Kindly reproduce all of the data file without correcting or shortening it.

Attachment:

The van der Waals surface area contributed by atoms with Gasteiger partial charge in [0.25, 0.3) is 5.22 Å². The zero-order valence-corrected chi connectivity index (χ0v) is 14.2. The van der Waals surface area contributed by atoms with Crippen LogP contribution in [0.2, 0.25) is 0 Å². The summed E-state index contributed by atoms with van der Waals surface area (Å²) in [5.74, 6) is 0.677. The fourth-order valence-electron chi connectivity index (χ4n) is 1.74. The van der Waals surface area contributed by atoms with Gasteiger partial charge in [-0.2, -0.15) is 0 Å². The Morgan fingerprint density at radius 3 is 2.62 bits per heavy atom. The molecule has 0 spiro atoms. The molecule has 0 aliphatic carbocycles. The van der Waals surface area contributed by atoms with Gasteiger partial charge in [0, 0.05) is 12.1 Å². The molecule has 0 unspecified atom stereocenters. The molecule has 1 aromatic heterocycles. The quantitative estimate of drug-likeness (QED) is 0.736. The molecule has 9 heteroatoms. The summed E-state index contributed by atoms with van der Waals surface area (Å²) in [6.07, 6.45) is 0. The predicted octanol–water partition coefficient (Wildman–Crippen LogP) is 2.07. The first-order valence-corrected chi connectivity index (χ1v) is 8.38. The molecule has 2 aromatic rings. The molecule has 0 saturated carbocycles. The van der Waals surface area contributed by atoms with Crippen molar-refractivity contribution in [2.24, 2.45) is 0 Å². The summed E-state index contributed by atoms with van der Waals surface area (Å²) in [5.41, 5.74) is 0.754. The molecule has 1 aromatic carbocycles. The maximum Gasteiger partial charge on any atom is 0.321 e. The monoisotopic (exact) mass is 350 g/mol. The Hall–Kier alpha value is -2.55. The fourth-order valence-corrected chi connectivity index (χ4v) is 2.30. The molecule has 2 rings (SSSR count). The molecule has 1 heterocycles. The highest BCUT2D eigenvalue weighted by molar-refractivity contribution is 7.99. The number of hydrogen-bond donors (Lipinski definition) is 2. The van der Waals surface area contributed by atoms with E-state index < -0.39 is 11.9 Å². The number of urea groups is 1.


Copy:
The van der Waals surface area contributed by atoms with Gasteiger partial charge in [0.25, 0.3) is 5.22 Å². The zero-order valence-corrected chi connectivity index (χ0v) is 14.2. The van der Waals surface area contributed by atoms with Crippen LogP contribution in [0.2, 0.25) is 0 Å². The summed E-state index contributed by atoms with van der Waals surface area (Å²) in [5.74, 6) is 0.677. The fourth-order valence-electron chi connectivity index (χ4n) is 1.74. The van der Waals surface area contributed by atoms with Gasteiger partial charge in [-0.2, -0.15) is 0 Å². The Morgan fingerprint density at radius 3 is 2.62 bits per heavy atom. The molecule has 0 spiro atoms. The molecule has 0 aliphatic carbocycles. The van der Waals surface area contributed by atoms with Gasteiger partial charge in [0, 0.05) is 12.1 Å². The molecule has 0 unspecified atom stereocenters. The molecule has 1 aromatic heterocycles. The quantitative estimate of drug-likeness (QED) is 0.736. The molecule has 9 heteroatoms. The summed E-state index contributed by atoms with van der Waals surface area (Å²) in [6.07, 6.45) is 0. The predicted octanol–water partition coefficient (Wildman–Crippen LogP) is 2.07. The first-order valence-corrected chi connectivity index (χ1v) is 8.38. The molecule has 2 aromatic rings. The molecule has 0 saturated carbocycles. The van der Waals surface area contributed by atoms with Crippen molar-refractivity contribution in [2.24, 2.45) is 0 Å². The summed E-state index contributed by atoms with van der Waals surface area (Å²) in [5.41, 5.74) is 0.754. The molecule has 1 aromatic carbocycles. The maximum Gasteiger partial charge on any atom is 0.321 e. The monoisotopic (exact) mass is 350 g/mol. The Hall–Kier alpha value is -2.55. The fourth-order valence-corrected chi connectivity index (χ4v) is 2.30. The molecule has 2 rings (SSSR count). The molecule has 1 heterocycles. The highest BCUT2D eigenvalue weighted by molar-refractivity contribution is 7.99. The number of hydrogen-bond donors (Lipinski definition) is 2. The van der Waals surface area contributed by atoms with E-state index < -0.39 is 11.9 Å². The number of urea groups is 1.